During the campaign against the apartheid regime in South Africa, many in this House took part in the 24-hour picket line outside South Africa House. We often made quite a lot of noise. I have no doubt that the apartheid regime operating inside that embassy found that protest a serious annoyance, a serious inconvenience and, most likely, a serious loss of their amenity. We were there to cause such annoyance, to be as noisy as possible, and to raise our voices loud in protest so that the world which had not been listening, and the Government in this country who had not been listening, would do so.

Today, environmental protesters are raising their voices loud against the existential threat to life on our planet. They are raising their voices loud against politicians in this House and elsewhere who make bold, long-term promises but fail to take the vital actions to follow them up. They are raising their voices loud against those who, over the past three decades, and even to this day, continue to deny the science of climate change and, as a result, have put our whole planet at risk. Yes, they are using the time-honoured tradition of civil disobedience and peaceful obstruction. Yes, it is obstructing the public and is no doubt causing serious annoyance to people, including, on occasion, to me. However, the reason these people are protesting on the streets is because the people inside this Parliament have recklessly failed to protect our planet over a period of decades.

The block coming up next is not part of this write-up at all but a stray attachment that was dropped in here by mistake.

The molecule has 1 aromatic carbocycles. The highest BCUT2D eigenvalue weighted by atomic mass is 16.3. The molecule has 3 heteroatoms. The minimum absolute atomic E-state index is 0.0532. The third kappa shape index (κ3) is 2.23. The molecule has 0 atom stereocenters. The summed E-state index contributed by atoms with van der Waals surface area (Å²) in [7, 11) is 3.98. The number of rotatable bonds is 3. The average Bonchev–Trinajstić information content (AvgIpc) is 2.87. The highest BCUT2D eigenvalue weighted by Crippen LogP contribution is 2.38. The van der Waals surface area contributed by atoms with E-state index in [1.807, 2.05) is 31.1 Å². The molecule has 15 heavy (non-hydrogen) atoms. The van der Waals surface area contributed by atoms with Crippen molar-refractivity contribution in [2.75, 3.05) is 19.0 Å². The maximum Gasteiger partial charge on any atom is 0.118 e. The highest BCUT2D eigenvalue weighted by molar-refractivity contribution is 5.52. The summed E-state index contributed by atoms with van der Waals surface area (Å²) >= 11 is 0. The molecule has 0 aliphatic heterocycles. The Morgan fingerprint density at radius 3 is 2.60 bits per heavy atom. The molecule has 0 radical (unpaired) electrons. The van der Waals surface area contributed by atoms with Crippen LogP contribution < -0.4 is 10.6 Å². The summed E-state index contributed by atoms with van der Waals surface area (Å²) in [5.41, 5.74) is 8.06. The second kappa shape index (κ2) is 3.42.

Those out on the streets are not there for no reason. They are there for one simple reason: because without them raising their voices and forcing their way on to the news agenda, the world would not be listening. They are not the selfish ones: it is they who have shown that they care enough for their community, their country and their planet to take action to raise our attention and the world’s attention to what Martin Luther King, Jr. called

“the fierce urgency of now.”

17:13
Viscount Goschen Portrait Viscount Goschen (Con)
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My Lords, one can sense the eagerness and anticipation in this House, particularly among the seasoned parliamentary guerrilla fighters, to tackle a very broad range of issues that come within this very large Bill. Yes, it is a big Bill, but it covers a lot of very important subjects. I listened to the noble and learned Lord, Lord Falconer of Thoroton, attack the scale and scope of the Bill, but I recall a number of pretty weighty criminal justice Bills being introduced by the Government of whom he was a distinguished member, and having sat through many dozens of hours of scrutiny.